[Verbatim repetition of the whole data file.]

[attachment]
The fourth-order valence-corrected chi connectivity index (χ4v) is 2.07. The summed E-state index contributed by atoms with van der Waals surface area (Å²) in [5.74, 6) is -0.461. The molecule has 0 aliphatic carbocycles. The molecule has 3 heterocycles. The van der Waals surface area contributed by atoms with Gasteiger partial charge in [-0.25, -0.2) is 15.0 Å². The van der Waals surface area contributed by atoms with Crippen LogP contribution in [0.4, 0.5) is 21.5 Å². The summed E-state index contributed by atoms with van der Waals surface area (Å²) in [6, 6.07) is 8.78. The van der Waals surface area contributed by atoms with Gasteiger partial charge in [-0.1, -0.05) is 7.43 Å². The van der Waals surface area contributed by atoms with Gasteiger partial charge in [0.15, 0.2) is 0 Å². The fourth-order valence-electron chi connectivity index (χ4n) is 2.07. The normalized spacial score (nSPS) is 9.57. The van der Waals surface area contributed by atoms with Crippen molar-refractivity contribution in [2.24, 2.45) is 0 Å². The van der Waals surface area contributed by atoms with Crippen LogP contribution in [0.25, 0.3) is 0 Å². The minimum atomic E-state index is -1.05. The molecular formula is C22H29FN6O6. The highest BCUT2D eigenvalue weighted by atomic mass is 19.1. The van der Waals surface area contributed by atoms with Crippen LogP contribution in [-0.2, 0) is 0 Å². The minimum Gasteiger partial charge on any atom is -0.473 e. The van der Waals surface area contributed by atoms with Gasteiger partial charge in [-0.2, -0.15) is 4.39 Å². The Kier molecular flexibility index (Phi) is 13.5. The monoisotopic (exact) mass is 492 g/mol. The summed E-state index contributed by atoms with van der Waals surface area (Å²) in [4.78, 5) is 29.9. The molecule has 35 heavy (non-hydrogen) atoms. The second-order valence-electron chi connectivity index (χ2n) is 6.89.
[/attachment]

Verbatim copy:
The fourth-order valence-corrected chi connectivity index (χ4v) is 2.07. The summed E-state index contributed by atoms with van der Waals surface area (Å²) in [5.74, 6) is -0.461. The molecule has 0 aliphatic carbocycles. The molecule has 3 heterocycles. The van der Waals surface area contributed by atoms with Gasteiger partial charge in [-0.25, -0.2) is 15.0 Å². The van der Waals surface area contributed by atoms with Crippen LogP contribution in [0.4, 0.5) is 21.5 Å². The summed E-state index contributed by atoms with van der Waals surface area (Å²) in [6, 6.07) is 8.78. The van der Waals surface area contributed by atoms with Gasteiger partial charge in [-0.1, -0.05) is 7.43 Å². The van der Waals surface area contributed by atoms with Gasteiger partial charge in [0.15, 0.2) is 0 Å². The fourth-order valence-electron chi connectivity index (χ4n) is 2.07. The normalized spacial score (nSPS) is 9.57. The van der Waals surface area contributed by atoms with Crippen molar-refractivity contribution in [2.24, 2.45) is 0 Å². The van der Waals surface area contributed by atoms with Crippen LogP contribution in [0.25, 0.3) is 0 Å². The minimum atomic E-state index is -1.05. The molecular formula is C22H29FN6O6. The highest BCUT2D eigenvalue weighted by atomic mass is 19.1. The van der Waals surface area contributed by atoms with Crippen LogP contribution in [-0.2, 0) is 0 Å². The minimum Gasteiger partial charge on any atom is -0.473 e. The van der Waals surface area contributed by atoms with Gasteiger partial charge in [-0.2, -0.15) is 4.39 Å². The Kier molecular flexibility index (Phi) is 13.5. The monoisotopic (exact) mass is 492 g/mol. The summed E-state index contributed by atoms with van der Waals surface area (Å²) in [4.78, 5) is 29.9. The molecule has 35 heavy (non-hydrogen) atoms. The second-order valence-electron chi connectivity index (χ2n) is 6.89.